When Barack Obama proclaimed that “we worship an awesome God in the blue states” at the 2004 Democratic National Convention, he sent a tingle through many young evangelical Democrats. The party was set to nominate John Kerry, considered by many evangelical activists to be religiously tone-deaf, but these Democratic faithful were already eyeing Obama as the un-Kerry, an unabashed believer ready to praise God in public.
Two years later, Obama further energized young Christian activists with an electrifying speech at the Call to Renewal Conference, hosted by the evangelical antipoverty group Sojourners. These evangelicals had trained their sights on placing “life” issues beyond abortion on the religious agenda–ending the war, torture, climate change and global poverty. Mara Vanderslice, religious outreach director for the Kerry campaign who now runs the Matthew 25 Network, a Christian political action committee that supports Obama, said the speech marked “a turning point” for the Democrats. No more ceding religion to the Christian right; no more limiting the “values” issues to gay marriage and abortion.
By the time Obama accepted his party’s presidential nomination, many more pieces of a Democratic religious revival had been put in place. The DNC launched a Faith in Action initiative to organize faith communities around the party’s values. It appointed Leah Daughtry, a faith-healing Pentecostal minister, to chair the party’s 2008 convention, which for the first time kicked off with an Interfaith Gathering and included meetings of a newly formed Faith Caucus. The Obama campaign started a Religious Affairs Department, began conference-call prayers and campaign dispatches on faith and values, and launched local American Values Forums, where campaign surrogates discussed how Obama’s faith shapes his commitment to public service. In mid-August, Obama appeared with John McCain at mega-pastor Rick Warren’s Saddleback Church to answer questions about his policies and his religious beliefs. And in late September, Obama kicked off a Faith, Family and Values tour, through which prominent antichoice evangelical and Catholic endorsers traveled the country to make the case for Obama.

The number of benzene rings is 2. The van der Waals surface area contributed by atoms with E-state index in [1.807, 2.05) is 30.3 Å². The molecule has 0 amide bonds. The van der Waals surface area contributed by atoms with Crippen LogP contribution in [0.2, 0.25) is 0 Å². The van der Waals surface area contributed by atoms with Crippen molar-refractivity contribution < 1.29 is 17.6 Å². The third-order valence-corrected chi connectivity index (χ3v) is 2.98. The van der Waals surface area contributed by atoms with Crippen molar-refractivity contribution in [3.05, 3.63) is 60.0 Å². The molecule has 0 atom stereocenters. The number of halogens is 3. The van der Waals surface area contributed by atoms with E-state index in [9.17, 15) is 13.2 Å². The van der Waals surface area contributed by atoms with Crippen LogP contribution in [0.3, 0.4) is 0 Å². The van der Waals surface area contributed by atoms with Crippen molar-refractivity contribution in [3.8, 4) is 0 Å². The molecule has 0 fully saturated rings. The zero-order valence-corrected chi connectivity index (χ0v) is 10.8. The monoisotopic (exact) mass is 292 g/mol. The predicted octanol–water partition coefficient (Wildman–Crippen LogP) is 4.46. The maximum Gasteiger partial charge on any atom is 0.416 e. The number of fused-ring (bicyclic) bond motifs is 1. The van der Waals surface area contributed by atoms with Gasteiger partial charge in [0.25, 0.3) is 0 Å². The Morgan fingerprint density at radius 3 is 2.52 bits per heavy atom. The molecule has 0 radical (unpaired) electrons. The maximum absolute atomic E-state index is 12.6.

The Democrats, it seems, have finally gotten religion. But at what cost?
To be sure, Obama and the Democratic Party are not out to mimic the cynical alliance between the GOP and the religious right, either in tone or in strategy. Their outreach does not hinge on a theocratic fantasy that would replace the Constitution with the Bible but on portraying Obama’s progressive values on healthcare, the economy and the environment as rooted in his strong faith. Joshua DuBois, the campaign’s national director for religious affairs, says, “We try to strike an appropriate balance between acknowledging religious institutions and doing what has too often been done by others in the past: going to churches and asking for a church directory” to cull for voters. Instead, through the American Values Forums, the campaign, says DuBois, is “building a network of lay people of faith who can reach out to their communities and bring more people into the campaign.”
These outreach efforts may counter the right-wing myth that Democrats are anti-religion, at least among progressively inclined believers, but it’s unclear whether they will shift enough religious voters to alter the electoral map. Indeed, most polls indicate that Obama’s God-talk has not helped him win over a greater share of white evangelicals and white Catholics than Kerry garnered in 2004. Fewer evangelicals are registered Republicans than in 2004, but the movement has been to the independent column, not to Democratic Party affiliation.